James’ Potato & Sugar Snap Mayo Salad Sticks
Serves: As many as you like!
Prep time: 5 mins
Cook time: 10 mins
New potatoes, halved
Sugar snap peas (some for the mayo, and extras to thread between the potatoes on the sticks)
Fresh squeezed lemon juice
Veg Portions / Serving: 1
Recipe and photography from Riverford | riverford.co.uk
Salad sticks are a fun, attractive and engaging way to get kids more excited about veg! Perfectly portable, they are great for summer campouts, travel, picnics, lunchboxes and BBQs. Get the kids making these salad sticks this summer – it’s as fun to make as it is to eat. Why not come up with your own favourite combinations and share them with us on social, tagging @VegPowerUK and #SaladSticks.
Cut washed new potatoes into halves, or leave whole if very small. Boil in salted water until just tender. Drain and leave to cool.
Finely chop sugar snap peas into thin slices, widthways. Mix with mayonnaise and a dash of lemon juice.
In a bowl, mix the new potatoes with a small amount of mayonnaise, to lightly coat. Season with salt and pepper.
Thread the potatoes (and any extra whole sugar snaps) onto your skewers, then top with the sugar snap mayo.
Still got ingredients leftover? Toss the remaining chopped ingredients together for a more ‘traditional’ potato salad that gets a little veg in with the sugar snaps, too! Potato salad is very portable, and the sugar snaps will stay crisp for a while. Chopped peppers, cherry tomatoes, sliced spring onions, pitted green olives, lightly cooked green beans and rocket are all great additions if you have them, and up the veg content even more (potatoes are delicious and great for you, especially with the skins on, but unfortunately, they do not count as a portion of veg).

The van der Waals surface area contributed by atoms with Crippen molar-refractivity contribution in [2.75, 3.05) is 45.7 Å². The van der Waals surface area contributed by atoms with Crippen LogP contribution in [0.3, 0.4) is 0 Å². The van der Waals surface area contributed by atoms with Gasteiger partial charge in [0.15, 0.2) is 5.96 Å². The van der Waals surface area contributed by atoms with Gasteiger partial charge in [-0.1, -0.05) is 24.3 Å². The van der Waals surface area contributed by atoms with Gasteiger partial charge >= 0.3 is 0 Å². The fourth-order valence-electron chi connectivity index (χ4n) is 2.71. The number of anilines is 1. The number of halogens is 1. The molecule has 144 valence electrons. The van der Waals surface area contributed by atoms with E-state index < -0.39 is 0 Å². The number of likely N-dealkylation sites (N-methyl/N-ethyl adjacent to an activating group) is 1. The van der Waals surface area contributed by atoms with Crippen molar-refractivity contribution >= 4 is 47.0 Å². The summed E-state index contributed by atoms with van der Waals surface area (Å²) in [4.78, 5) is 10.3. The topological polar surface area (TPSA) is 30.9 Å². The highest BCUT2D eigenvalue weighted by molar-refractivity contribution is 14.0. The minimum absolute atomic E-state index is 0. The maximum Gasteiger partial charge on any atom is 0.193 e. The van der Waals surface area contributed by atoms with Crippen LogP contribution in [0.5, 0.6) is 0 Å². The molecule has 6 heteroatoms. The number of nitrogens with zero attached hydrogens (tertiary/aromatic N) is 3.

Kids who engage regularly with veg through veg-themed activities, such as arts and crafts, sensory experiences, growing and cooking are shown to be more likely to eat the veg they engage with. Encouraging kids to engage and play with veg is the handy first step to them developing a good relationship with veg and life-long healthy eating.
Kids in the kitchen
Kids can really take charge here, which is part of why salad sticks are so popular with them! Make sure to prep any chopped ingredients and boil the potatoes for them, and keep an eye on their fingers around the sharp end of the skewer, but otherwise let them build it themselves. Help them with any harder ingredients, and let them mix up the mayo themselves, too.
While getting kids to interact with veggies for real and using their senses to explore them is best, encouraging hands off activities like arts & crafts, puzzles & games or at-home science experiments can be a great start, particularly for those who are fussier eaters or struggle with anything too sensory. Use these veg-themed activities as a stepping stone to interacting with the veg themselves. We have loads of crafty downloads here, puzzles here, and quirky science with veg here.
Once you feel your child is ready to engage a little more, you can show them how to explore the veg you have on hand with their senses, coming up with playful silly descriptions of how a veg smells, feels, looks, sounds and perhaps even tastes. Find ideas, videos and some simple sensory education session ideas to get you started here.
The moments before food is offered can be a perfect opportunity for engagement that can help make it more likely a child will eat it! Giving children a sense of ownership in the meal can make a big difference to their feelings going into it and the pride they take in it. You know your child best, but if you aren’t sure where to start, we have some fun and simple ideas for easy roles you can give them in the serving process over here.